In the bound state (top) the hapten molecule (grey) is located within a tryptophane sandwich, which cause strong van der Waals contacts between the hapten DNP-ring and the aromatic rings of the tryptophane residues. This configuration is stabilized by a couple of hydrogen bonds (dotted lines). After the cantilever was moved 2 Å in pulling direction (big arrow), the first strong hydrogen bond (between GLN88 (L) and one of the nitro groups of the DNP-ring) was broken and the interaction between the whole hapten molecule and the binding pocket lowered. However, as visible from the force profile, the maximum force barrier (the unbinding force) has not yet been crossed. Pulling the cantilever another 2 Å in pulling direction (bottom) caused the breakage of the remaining hydrogen bonds and the release of the hapten DNP-ring out of the tryptophane sandwich. In this state, the maximum force barrier has just been crossed.

Our unbinding simulations revealed that the hapten molecule can move along the light chain (snapshot on the left) as well as along the heavy chain (snapshots on the right) out of the binding pocket. Which route was chosen in a particular unbinding process was hihgly dependent on what happened first: the release of the hapten molecule out of the tryptophane sandwich or the breakage of the hydrogen bond betwenn TYR33 (L) and the nitrogen atom in the middle of the hapten. When the hydrogen bond remained intact, after the DNP-ring had moved out of the tryptophane sandwich, the whole hapten molecule showed the tendency to move towards the light chain, otherwise the route along the heavy chain was favorable. Thus, the hydrogen bond to TYR33 (L) can be interpreted as a switch, which strongly affected the unbinding route. The snapshots show that the interactions between the hapten molecule and the binding pocket residues during the unbinding process (dotted lines) are significantly different for the light chain route and the heavy chain route.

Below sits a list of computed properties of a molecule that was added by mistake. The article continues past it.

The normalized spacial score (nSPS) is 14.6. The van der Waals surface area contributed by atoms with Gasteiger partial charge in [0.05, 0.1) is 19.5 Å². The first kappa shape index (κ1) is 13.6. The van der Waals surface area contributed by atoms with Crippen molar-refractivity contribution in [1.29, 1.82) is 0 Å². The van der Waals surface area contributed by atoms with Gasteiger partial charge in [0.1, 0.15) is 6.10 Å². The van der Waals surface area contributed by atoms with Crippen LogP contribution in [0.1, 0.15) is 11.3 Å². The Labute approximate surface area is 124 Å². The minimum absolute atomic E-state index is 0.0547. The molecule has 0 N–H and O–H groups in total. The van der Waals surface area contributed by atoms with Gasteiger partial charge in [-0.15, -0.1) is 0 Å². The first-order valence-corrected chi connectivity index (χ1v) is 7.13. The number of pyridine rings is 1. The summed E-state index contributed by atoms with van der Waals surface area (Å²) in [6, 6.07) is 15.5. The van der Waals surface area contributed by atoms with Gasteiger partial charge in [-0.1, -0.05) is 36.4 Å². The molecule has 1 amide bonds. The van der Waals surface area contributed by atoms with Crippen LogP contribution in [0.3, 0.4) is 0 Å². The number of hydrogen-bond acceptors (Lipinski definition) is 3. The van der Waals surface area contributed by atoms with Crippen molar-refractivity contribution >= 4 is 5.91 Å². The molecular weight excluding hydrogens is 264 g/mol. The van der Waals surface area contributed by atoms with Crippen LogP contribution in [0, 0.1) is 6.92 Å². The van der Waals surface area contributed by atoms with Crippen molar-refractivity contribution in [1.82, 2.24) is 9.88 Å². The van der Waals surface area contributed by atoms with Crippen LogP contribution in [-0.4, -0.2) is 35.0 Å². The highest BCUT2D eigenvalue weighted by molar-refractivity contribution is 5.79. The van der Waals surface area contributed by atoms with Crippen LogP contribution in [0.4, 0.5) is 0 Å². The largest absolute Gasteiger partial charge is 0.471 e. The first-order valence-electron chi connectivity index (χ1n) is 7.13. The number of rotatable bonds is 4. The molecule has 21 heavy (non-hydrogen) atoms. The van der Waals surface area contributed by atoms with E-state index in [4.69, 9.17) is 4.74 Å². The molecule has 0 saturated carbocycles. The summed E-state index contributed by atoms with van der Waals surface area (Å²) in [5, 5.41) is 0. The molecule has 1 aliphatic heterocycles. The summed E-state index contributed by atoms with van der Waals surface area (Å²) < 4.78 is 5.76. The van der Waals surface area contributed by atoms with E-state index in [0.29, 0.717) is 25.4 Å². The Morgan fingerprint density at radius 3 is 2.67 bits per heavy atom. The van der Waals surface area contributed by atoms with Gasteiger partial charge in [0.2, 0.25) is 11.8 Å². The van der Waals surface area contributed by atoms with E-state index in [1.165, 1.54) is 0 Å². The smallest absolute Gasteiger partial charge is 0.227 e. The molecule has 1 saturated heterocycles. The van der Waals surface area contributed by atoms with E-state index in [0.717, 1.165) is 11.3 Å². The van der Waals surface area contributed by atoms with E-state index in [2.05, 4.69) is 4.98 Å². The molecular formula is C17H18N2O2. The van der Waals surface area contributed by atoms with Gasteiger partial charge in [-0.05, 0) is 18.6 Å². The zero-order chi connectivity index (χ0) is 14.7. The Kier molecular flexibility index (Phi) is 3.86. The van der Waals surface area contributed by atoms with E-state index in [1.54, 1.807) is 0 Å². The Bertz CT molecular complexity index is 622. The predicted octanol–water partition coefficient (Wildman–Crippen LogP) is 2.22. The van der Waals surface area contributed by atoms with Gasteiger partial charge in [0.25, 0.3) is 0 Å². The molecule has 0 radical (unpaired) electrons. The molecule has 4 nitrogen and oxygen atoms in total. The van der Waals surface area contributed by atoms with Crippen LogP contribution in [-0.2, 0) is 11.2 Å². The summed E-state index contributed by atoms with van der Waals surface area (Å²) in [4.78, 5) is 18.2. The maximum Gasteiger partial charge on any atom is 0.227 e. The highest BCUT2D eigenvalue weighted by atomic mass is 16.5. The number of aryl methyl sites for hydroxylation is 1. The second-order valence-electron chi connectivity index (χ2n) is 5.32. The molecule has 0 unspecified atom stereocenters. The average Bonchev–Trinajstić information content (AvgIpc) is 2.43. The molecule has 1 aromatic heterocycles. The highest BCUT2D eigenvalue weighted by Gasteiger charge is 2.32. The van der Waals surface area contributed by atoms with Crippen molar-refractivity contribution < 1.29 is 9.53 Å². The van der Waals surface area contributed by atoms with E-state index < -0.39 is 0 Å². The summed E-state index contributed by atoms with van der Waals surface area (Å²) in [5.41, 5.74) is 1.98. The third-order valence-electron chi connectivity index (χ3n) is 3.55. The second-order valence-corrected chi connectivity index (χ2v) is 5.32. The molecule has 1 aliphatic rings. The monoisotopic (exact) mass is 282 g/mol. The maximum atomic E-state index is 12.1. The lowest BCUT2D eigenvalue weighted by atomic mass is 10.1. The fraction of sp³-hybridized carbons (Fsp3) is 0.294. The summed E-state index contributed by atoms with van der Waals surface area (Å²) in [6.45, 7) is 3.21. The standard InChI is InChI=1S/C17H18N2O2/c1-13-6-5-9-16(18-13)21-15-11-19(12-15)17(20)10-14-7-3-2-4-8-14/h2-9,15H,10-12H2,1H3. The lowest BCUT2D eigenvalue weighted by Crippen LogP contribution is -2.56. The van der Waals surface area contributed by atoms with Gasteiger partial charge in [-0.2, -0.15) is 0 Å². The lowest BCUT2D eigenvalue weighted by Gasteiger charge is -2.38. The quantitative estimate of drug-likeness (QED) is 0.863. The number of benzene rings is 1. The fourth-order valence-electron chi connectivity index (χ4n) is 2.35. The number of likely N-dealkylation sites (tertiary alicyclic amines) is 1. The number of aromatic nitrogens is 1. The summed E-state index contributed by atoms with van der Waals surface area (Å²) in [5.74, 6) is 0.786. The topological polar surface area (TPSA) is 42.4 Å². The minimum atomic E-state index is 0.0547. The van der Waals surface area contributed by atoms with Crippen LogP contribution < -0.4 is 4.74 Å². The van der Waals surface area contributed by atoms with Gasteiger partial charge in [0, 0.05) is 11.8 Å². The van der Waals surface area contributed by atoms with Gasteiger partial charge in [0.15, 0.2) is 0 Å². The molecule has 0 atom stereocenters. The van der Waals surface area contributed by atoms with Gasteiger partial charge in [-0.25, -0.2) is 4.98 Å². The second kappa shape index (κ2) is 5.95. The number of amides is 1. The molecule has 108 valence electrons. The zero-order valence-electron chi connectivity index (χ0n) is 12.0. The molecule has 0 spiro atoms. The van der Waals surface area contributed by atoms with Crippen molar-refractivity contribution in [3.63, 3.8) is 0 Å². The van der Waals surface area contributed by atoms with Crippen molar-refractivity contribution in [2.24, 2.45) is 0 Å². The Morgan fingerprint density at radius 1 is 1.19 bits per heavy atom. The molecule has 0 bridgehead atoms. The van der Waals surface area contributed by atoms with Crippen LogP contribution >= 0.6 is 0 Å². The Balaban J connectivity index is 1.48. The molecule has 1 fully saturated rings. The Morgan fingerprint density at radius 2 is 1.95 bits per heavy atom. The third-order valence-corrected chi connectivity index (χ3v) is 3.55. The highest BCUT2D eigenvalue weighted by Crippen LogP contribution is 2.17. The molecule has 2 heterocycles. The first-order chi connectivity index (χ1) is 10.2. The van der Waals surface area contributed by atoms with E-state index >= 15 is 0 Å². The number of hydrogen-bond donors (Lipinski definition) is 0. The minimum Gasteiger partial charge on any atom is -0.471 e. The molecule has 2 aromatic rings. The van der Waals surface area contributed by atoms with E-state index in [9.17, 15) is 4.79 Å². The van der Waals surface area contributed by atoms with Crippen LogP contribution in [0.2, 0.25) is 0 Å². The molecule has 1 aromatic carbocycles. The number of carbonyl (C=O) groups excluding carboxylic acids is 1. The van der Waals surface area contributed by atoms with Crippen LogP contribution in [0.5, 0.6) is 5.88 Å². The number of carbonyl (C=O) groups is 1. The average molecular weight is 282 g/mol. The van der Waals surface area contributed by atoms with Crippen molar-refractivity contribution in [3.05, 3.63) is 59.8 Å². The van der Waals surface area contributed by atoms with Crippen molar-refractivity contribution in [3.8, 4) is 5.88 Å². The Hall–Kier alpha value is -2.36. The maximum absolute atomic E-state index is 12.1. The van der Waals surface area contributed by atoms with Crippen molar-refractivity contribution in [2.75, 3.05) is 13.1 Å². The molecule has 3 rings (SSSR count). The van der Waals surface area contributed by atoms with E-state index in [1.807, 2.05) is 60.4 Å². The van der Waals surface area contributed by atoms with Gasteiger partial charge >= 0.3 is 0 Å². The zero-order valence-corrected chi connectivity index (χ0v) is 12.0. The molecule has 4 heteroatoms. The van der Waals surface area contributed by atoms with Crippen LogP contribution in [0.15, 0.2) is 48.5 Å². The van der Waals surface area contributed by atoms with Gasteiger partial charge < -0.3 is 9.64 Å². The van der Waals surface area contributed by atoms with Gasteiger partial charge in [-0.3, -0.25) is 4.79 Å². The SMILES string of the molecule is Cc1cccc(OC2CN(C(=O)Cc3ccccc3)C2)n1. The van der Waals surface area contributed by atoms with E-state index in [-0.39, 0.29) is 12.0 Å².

Our simulations revealed that there are not only the two extreme routes out of the binding pocket (residues shown in orange), but a whole spectrum of unbinding pathways (coloured lines); for the light chain route and the heavy chain route, the unbound hapten molecule is shown explicitly (yellow and green, respectively). This is what we call structural heterogeneity of the unbinding pathways. Structural heterogeneity means that there are a couple of possibilities for the hapten to move out of the binding pocket, and, expressed in a more abstract way, that a comparatively large volume in the configurational space can be accessed. This implies, in turn, that entropy significantly contributes to the bond. This contribution we estimated to 4 kcal/mol (not shown) compared to an experimentally determined free energy difference of about 16 kcal/mol for the AN02-DNP-hapten complex.

To study the role of individual residues of the binding pocket to the unbinding process, we carried out a series of unbinding simulations for a mutant, where the TYR33 (L) was replaced by a PHE. In contrast to TYR in the wildtype, PHE does not form a hydrogen bond to hapten. Accordingly, for the Y33F mutant lowered unbinding forces were expected. However, as visible from the plot, the Y33F mutant unbinding forces (orange) do not signigficantly differ from the wildtype unbinding forces (blue). What is the reason for this surprising finding? Why do the unbinding forces remain more or less unchanged, although one stong hydrogen bond was "switched off"?

The snapshot to the right gives the answer. In the bound state (top) of the Y33F mutant there is indeed one hydrogen bond less than in the wildtype complex (dotted line crossed out). However, when the hapten was partially pulled out of the tryptophane sandwich (bottom), the neighboured TYR31 (L) moved towards the hapten and formed a hydrogen bond to the nitrogen atom in the middle of the hapten. Thus, the TYR31(L) replaced the lacking TYR33(L), and there was more or less the same net interaction strength between hapten and the AN02 binding pocket. Accordingly, the unbinding forces have not changed significantly.